By Lisa Dale
When it comes to formatting most literary agents aren’t actually that picky, in my experience. However, bad formatting acts as a red flag to agent and editors, and that flag says “amateur.” There aren’t really set rules about formatting a manuscript for submission.
But there are guidelines:
1. Use a clear, easy to read font—one font only. 12 pt, double-spaced, standard one-inch margins.
2. Put something like this in the upper left corner (in the header) on your manuscript pages: Your Last Name/Your Title/page number.
3. Chapters begin about three double spaces down the page with a page break between chapters.
4. If you include a title page, keep it simple: Your title, by your Real Name, writing as Pen Name. Then include your full contact information in the lower right corner.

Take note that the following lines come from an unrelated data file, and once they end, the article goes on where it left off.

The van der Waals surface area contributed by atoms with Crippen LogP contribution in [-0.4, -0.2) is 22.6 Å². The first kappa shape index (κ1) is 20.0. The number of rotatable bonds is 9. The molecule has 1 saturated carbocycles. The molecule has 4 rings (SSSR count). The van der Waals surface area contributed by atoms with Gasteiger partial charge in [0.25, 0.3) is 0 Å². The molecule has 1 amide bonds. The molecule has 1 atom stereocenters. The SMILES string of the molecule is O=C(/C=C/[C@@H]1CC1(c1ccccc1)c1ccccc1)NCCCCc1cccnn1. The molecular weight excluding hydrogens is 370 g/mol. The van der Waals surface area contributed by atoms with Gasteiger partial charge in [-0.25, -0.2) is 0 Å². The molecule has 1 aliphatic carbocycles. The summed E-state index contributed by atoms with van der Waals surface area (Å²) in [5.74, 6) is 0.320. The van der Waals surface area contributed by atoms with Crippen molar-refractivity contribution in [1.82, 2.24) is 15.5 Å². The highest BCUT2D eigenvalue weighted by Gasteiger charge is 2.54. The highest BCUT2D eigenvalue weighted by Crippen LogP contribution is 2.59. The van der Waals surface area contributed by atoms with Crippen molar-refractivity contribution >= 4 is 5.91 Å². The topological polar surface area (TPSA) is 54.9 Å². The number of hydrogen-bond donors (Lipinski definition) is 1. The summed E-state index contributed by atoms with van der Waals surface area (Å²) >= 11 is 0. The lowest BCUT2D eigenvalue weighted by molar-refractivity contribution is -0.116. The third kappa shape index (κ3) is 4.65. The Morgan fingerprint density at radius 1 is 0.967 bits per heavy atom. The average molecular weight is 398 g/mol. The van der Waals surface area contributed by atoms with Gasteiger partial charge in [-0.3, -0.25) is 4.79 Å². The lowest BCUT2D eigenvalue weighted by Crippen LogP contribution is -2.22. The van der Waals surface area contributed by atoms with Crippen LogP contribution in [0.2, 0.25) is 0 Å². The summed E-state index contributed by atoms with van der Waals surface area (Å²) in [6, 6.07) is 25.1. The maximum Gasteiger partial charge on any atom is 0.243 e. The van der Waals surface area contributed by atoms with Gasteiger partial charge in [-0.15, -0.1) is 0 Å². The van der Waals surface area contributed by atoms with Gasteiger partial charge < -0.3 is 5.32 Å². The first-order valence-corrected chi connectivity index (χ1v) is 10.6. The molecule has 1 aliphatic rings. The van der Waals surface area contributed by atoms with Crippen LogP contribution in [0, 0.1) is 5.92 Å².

Common mistakes I’ve seen
1. Compile all your chapters into one file.
2. There’s no need for a table of contents/chapter outline unless you’re writing prescriptive nonfiction. As a side note, there’s no need to write a chapter-by-chapter synopsis…but that’s a story for another time.
3. Don’t try to make your manuscript pages look like a book—you know, wide margins, 1.25 spaces between lines, etc. Even if you manage to make your word processor look bookish, agents will know the difference.
4. If you’ve self-published your book, don’t submit your PDF page proofs in lieu of submitting your typed pages. Also, don’t submit your full book or your bound book unless requested.
5. Your last name should appear on every page.
6. Courier’s time has passed. Yes, it’s a great, nostalgic font. But it’s kinda dated, and using it on your manuscript is like showing up to a party in a ruffled cummerbund.
Okay, maybe that last word was Lisa’s.